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Why Other Generations Hate Millennials

Recently, it's been tough to go on the Internet or turn on the news without hearing some complaint about Millennials. "They're lazy!", "They're entitled!", yada yada yada. While generational criticisms aren't new (the Baby Boomers HATED Generation X), what IS new is the the environment, society, and overall way of life in 2017. Gone are the days of decorum, political correctness, and prudence (according any person born in the 60s). We live in the generation of SnapChat, memes, and WorldStar. An old ass person (no disrespect) may think to themselves, "Where did we go wrong?" or "That twerking sure looks difficult."

Pictured: Granny G, and the G stands for "Get it guuuuurl!"

However, in defense of Millennials all over the world, I'm here to say we haven't ruined society just yet! In fact, I think I've discovered the biggest factor that leads to generational jealousy (that sounds dope, don't bite it!).

We Succeed Earlier: Not only do we start businesses, we become businesses

Pictured: DC Young Fly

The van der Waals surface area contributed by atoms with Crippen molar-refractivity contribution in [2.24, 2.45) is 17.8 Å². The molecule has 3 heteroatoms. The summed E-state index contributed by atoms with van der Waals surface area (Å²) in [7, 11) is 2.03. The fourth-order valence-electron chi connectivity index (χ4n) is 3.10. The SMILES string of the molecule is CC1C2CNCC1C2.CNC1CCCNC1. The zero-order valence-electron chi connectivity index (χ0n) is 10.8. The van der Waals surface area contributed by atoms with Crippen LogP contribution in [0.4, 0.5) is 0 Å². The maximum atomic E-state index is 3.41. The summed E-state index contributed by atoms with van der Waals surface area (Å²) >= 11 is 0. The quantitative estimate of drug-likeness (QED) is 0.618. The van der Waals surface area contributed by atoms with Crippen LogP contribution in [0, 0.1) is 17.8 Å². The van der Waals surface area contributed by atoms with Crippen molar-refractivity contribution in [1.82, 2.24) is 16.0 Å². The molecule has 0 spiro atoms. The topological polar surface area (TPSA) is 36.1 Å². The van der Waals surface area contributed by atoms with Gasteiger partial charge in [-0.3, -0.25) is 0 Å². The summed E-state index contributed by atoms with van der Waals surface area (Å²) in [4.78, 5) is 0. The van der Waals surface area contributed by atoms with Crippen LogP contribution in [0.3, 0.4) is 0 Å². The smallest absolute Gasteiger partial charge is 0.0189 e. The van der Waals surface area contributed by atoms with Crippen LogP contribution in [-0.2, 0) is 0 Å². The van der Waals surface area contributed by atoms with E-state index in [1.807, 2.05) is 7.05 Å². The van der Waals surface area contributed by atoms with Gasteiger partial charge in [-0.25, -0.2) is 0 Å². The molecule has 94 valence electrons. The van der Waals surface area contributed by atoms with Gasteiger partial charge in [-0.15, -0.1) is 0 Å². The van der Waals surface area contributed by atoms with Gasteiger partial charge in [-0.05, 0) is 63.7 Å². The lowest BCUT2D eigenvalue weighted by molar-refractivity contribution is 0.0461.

For older generations, the closest thing they had to YouTube and Instagram was Star Search and Showtime At the Apollo. Meaning, if you had any form of talent, you had to rely on either these mentioned platforms, incredibly hard work, or plain ol' good luck if you wanted to be discovered. Countless stars of today debuted on Star Search, such as Dave Chappelle, Beyonce,and Justin Timberlake to name a few.While the 2000s attempted their version of this format with American Idol, only a few long-lasting stars came out of the show's run (Kelly Clarkston and Carrie Underwood to name them all). While the show saw success, it only gave the big stage to singers, unlike the shows of yesteryear. While shows like The X-Factor and America's Got Talent have attempted to provide more opportunities to the unknown, nothing has proven more successful than the Internet. Countless individuals have become famous via YouTube, Vine, Instagram, SnapChat, and SoundCloud, including super model Kate Upton, fuckboy (loljk) Justin Bieber, rapper Chance the Rapper (lol), and comedians, Emmanuel Hudson and DC Young Fly (ATL!). The last two were able transfer telling jokes on YouTube and Vine into successful movie and television careers. If we left it up to traditional methods, we may or may not have ever heard of these people. And if you're one of those people who say "But those people are ACTUALLY talented and have a GIFT to offer the world! They would have been discovered regardless!", I see your "talent rules all" Drama Queen card and raise you not one, not two, but FIVE Kardashians!